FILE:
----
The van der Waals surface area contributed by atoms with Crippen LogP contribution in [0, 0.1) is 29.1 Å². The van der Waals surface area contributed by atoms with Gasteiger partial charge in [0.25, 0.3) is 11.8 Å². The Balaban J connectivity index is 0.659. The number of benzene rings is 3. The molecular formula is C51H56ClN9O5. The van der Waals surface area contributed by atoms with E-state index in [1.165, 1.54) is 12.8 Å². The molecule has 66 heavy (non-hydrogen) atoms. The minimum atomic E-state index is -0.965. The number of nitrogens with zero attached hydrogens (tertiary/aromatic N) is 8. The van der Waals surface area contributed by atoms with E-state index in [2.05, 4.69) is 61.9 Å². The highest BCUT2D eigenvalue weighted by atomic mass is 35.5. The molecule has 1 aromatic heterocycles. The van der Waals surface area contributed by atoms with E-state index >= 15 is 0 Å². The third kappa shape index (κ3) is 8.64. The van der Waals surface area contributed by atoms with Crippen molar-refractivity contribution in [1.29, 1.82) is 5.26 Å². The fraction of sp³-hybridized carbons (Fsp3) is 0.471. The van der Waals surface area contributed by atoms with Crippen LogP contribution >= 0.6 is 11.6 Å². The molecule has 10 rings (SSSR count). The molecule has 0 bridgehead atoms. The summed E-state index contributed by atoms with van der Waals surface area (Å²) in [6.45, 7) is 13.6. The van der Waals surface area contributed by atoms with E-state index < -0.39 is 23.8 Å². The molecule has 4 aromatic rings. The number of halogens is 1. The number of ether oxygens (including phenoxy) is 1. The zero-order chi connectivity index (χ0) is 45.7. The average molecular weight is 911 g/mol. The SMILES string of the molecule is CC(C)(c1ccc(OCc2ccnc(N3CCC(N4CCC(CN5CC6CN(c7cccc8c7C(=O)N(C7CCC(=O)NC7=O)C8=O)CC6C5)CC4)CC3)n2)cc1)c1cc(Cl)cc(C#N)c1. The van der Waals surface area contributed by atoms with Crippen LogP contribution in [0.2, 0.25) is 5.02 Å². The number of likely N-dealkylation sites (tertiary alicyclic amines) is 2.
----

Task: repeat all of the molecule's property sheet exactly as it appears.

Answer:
The van der Waals surface area contributed by atoms with Crippen LogP contribution in [0, 0.1) is 29.1 Å². The van der Waals surface area contributed by atoms with Gasteiger partial charge in [0.25, 0.3) is 11.8 Å². The Balaban J connectivity index is 0.659. The number of benzene rings is 3. The molecular formula is C51H56ClN9O5. The van der Waals surface area contributed by atoms with E-state index in [1.165, 1.54) is 12.8 Å². The molecule has 66 heavy (non-hydrogen) atoms. The minimum atomic E-state index is -0.965. The number of nitrogens with zero attached hydrogens (tertiary/aromatic N) is 8. The van der Waals surface area contributed by atoms with E-state index in [2.05, 4.69) is 61.9 Å². The highest BCUT2D eigenvalue weighted by atomic mass is 35.5. The molecule has 1 aromatic heterocycles. The van der Waals surface area contributed by atoms with E-state index >= 15 is 0 Å². The third kappa shape index (κ3) is 8.64. The van der Waals surface area contributed by atoms with Crippen molar-refractivity contribution in [1.29, 1.82) is 5.26 Å². The fraction of sp³-hybridized carbons (Fsp3) is 0.471. The van der Waals surface area contributed by atoms with Crippen LogP contribution >= 0.6 is 11.6 Å². The molecule has 10 rings (SSSR count). The molecule has 0 bridgehead atoms. The summed E-state index contributed by atoms with van der Waals surface area (Å²) in [6.45, 7) is 13.6. The van der Waals surface area contributed by atoms with E-state index < -0.39 is 23.8 Å². The molecule has 4 aromatic rings. The number of halogens is 1. The number of ether oxygens (including phenoxy) is 1. The zero-order chi connectivity index (χ0) is 45.7. The average molecular weight is 911 g/mol. The SMILES string of the molecule is CC(C)(c1ccc(OCc2ccnc(N3CCC(N4CCC(CN5CC6CN(c7cccc8c7C(=O)N(C7CCC(=O)NC7=O)C8=O)CC6C5)CC4)CC3)n2)cc1)c1cc(Cl)cc(C#N)c1. The van der Waals surface area contributed by atoms with Crippen LogP contribution in [0.2, 0.25) is 5.02 Å². The number of likely N-dealkylation sites (tertiary alicyclic amines) is 2.